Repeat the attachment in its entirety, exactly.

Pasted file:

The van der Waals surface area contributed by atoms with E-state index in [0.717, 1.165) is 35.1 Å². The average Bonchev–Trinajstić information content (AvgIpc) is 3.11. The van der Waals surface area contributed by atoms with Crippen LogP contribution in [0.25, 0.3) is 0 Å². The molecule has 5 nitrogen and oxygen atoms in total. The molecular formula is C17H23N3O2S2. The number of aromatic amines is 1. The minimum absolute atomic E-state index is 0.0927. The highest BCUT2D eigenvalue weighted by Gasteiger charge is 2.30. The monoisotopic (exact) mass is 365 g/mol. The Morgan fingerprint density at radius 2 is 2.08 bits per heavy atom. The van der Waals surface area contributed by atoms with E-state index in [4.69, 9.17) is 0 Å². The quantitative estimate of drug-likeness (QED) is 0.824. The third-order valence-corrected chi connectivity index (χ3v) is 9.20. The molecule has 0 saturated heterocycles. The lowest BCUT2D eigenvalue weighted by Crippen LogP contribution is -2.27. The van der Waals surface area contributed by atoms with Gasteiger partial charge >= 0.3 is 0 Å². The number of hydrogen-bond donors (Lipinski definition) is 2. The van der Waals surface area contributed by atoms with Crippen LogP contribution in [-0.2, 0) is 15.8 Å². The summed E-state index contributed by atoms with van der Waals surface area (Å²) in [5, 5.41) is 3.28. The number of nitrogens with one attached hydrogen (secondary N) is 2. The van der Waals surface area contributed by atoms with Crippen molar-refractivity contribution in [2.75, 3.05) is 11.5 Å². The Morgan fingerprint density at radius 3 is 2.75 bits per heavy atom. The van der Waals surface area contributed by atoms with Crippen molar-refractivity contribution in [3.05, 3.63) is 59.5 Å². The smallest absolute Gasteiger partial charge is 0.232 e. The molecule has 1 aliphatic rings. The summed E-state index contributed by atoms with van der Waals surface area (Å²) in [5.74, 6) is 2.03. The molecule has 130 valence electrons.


The van der Waals surface area contributed by atoms with E-state index in [0.717, 1.165) is 35.1 Å². The average Bonchev–Trinajstić information content (AvgIpc) is 3.11. The van der Waals surface area contributed by atoms with Crippen LogP contribution in [0.25, 0.3) is 0 Å². The molecule has 5 nitrogen and oxygen atoms in total. The molecular formula is C17H23N3O2S2. The number of aromatic amines is 1. The minimum absolute atomic E-state index is 0.0927. The highest BCUT2D eigenvalue weighted by Gasteiger charge is 2.30. The monoisotopic (exact) mass is 365 g/mol. The Morgan fingerprint density at radius 2 is 2.08 bits per heavy atom. The van der Waals surface area contributed by atoms with E-state index in [4.69, 9.17) is 0 Å². The quantitative estimate of drug-likeness (QED) is 0.824. The third-order valence-corrected chi connectivity index (χ3v) is 9.20. The molecule has 0 saturated heterocycles. The lowest BCUT2D eigenvalue weighted by Crippen LogP contribution is -2.27. The van der Waals surface area contributed by atoms with Gasteiger partial charge >= 0.3 is 0 Å². The number of hydrogen-bond donors (Lipinski definition) is 2. The van der Waals surface area contributed by atoms with Crippen LogP contribution in [-0.2, 0) is 15.8 Å². The summed E-state index contributed by atoms with van der Waals surface area (Å²) in [5, 5.41) is 3.28. The number of nitrogens with one attached hydrogen (secondary N) is 2. The van der Waals surface area contributed by atoms with Crippen molar-refractivity contribution in [2.75, 3.05) is 11.5 Å². The Morgan fingerprint density at radius 3 is 2.75 bits per heavy atom. The van der Waals surface area contributed by atoms with Crippen molar-refractivity contribution in [3.05, 3.63) is 59.5 Å². The smallest absolute Gasteiger partial charge is 0.232 e. The molecule has 1 aliphatic rings. The summed E-state index contributed by atoms with van der Waals surface area (Å²) in [5.74, 6) is 2.03. The molecule has 130 valence electrons.